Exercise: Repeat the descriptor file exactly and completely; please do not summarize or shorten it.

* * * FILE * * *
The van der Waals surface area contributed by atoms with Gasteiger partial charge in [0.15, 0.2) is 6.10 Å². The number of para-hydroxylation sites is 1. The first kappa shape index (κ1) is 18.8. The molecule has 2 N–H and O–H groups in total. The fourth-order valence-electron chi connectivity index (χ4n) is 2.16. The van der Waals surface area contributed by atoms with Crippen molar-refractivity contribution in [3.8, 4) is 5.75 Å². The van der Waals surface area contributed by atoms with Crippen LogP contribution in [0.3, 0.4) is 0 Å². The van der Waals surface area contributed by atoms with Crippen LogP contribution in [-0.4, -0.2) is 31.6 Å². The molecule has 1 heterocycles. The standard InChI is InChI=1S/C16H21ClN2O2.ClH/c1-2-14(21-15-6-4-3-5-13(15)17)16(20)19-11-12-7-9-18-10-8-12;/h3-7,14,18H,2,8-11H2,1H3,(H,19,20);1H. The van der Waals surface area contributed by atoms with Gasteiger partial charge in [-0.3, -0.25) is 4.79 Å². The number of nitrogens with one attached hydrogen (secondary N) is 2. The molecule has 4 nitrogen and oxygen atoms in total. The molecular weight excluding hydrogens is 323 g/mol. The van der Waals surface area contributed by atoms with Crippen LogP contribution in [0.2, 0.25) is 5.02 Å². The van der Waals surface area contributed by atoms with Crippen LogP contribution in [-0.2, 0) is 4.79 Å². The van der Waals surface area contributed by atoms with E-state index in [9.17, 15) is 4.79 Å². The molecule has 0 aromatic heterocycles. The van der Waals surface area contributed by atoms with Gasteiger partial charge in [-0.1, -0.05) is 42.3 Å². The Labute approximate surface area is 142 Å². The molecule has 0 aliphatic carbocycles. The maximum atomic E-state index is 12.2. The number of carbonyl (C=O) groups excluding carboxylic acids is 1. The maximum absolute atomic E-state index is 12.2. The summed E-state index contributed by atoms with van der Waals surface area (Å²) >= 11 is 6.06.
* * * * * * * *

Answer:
The van der Waals surface area contributed by atoms with Gasteiger partial charge in [0.15, 0.2) is 6.10 Å². The number of para-hydroxylation sites is 1. The first kappa shape index (κ1) is 18.8. The molecule has 2 N–H and O–H groups in total. The fourth-order valence-electron chi connectivity index (χ4n) is 2.16. The van der Waals surface area contributed by atoms with Crippen molar-refractivity contribution in [3.8, 4) is 5.75 Å². The van der Waals surface area contributed by atoms with Crippen LogP contribution in [0.3, 0.4) is 0 Å². The van der Waals surface area contributed by atoms with Crippen LogP contribution in [-0.4, -0.2) is 31.6 Å². The molecule has 1 heterocycles. The standard InChI is InChI=1S/C16H21ClN2O2.ClH/c1-2-14(21-15-6-4-3-5-13(15)17)16(20)19-11-12-7-9-18-10-8-12;/h3-7,14,18H,2,8-11H2,1H3,(H,19,20);1H. The van der Waals surface area contributed by atoms with Gasteiger partial charge in [-0.3, -0.25) is 4.79 Å². The number of nitrogens with one attached hydrogen (secondary N) is 2. The molecule has 4 nitrogen and oxygen atoms in total. The molecular weight excluding hydrogens is 323 g/mol. The van der Waals surface area contributed by atoms with Crippen LogP contribution in [0.2, 0.25) is 5.02 Å². The van der Waals surface area contributed by atoms with Crippen LogP contribution in [-0.2, 0) is 4.79 Å². The van der Waals surface area contributed by atoms with E-state index in [9.17, 15) is 4.79 Å². The molecule has 0 aromatic heterocycles. The van der Waals surface area contributed by atoms with Gasteiger partial charge in [-0.1, -0.05) is 42.3 Å². The Labute approximate surface area is 142 Å². The molecule has 0 aliphatic carbocycles. The maximum atomic E-state index is 12.2. The number of carbonyl (C=O) groups excluding carboxylic acids is 1. The maximum absolute atomic E-state index is 12.2. The summed E-state index contributed by atoms with van der Waals surface area (Å²) >= 11 is 6.06.